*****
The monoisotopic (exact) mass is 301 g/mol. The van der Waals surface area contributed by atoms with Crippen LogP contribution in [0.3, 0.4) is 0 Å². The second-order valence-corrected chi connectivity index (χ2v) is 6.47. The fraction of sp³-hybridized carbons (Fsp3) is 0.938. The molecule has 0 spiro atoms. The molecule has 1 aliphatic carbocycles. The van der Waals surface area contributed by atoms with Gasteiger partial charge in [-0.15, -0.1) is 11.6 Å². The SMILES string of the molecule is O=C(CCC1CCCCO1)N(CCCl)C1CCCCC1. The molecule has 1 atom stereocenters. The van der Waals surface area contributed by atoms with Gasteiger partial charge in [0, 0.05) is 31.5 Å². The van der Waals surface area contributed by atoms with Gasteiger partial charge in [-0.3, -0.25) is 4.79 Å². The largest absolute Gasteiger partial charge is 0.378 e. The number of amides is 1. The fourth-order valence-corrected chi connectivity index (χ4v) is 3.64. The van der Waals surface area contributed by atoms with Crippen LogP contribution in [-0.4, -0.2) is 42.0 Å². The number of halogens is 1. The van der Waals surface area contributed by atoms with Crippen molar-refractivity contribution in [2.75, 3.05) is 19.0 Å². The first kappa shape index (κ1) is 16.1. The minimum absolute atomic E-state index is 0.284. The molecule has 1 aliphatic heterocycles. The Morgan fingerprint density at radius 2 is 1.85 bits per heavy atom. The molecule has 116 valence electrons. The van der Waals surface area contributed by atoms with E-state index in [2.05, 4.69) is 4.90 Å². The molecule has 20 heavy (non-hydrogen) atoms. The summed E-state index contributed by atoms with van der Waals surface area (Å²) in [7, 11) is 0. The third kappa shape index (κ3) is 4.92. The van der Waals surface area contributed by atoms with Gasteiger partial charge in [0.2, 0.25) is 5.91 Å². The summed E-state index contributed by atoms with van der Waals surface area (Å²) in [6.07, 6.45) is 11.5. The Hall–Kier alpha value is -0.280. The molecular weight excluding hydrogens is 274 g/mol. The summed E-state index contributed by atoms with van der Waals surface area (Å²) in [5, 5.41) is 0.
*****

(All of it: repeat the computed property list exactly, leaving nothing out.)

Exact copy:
The monoisotopic (exact) mass is 301 g/mol. The van der Waals surface area contributed by atoms with Crippen LogP contribution in [0.3, 0.4) is 0 Å². The second-order valence-corrected chi connectivity index (χ2v) is 6.47. The fraction of sp³-hybridized carbons (Fsp3) is 0.938. The molecule has 0 spiro atoms. The molecule has 1 aliphatic carbocycles. The van der Waals surface area contributed by atoms with Gasteiger partial charge in [-0.15, -0.1) is 11.6 Å². The SMILES string of the molecule is O=C(CCC1CCCCO1)N(CCCl)C1CCCCC1. The molecule has 1 atom stereocenters. The van der Waals surface area contributed by atoms with Gasteiger partial charge in [0, 0.05) is 31.5 Å². The van der Waals surface area contributed by atoms with Gasteiger partial charge in [-0.3, -0.25) is 4.79 Å². The largest absolute Gasteiger partial charge is 0.378 e. The number of amides is 1. The fourth-order valence-corrected chi connectivity index (χ4v) is 3.64. The van der Waals surface area contributed by atoms with Crippen LogP contribution in [-0.4, -0.2) is 42.0 Å². The number of halogens is 1. The van der Waals surface area contributed by atoms with Crippen molar-refractivity contribution in [2.75, 3.05) is 19.0 Å². The first kappa shape index (κ1) is 16.1. The minimum absolute atomic E-state index is 0.284. The molecule has 1 aliphatic heterocycles. The Morgan fingerprint density at radius 2 is 1.85 bits per heavy atom. The molecule has 116 valence electrons. The van der Waals surface area contributed by atoms with E-state index in [2.05, 4.69) is 4.90 Å². The molecule has 20 heavy (non-hydrogen) atoms. The summed E-state index contributed by atoms with van der Waals surface area (Å²) in [7, 11) is 0. The third kappa shape index (κ3) is 4.92. The van der Waals surface area contributed by atoms with Gasteiger partial charge in [0.2, 0.25) is 5.91 Å². The summed E-state index contributed by atoms with van der Waals surface area (Å²) in [6.07, 6.45) is 11.5. The Hall–Kier alpha value is -0.280. The molecular weight excluding hydrogens is 274 g/mol. The summed E-state index contributed by atoms with van der Waals surface area (Å²) in [5, 5.41) is 0.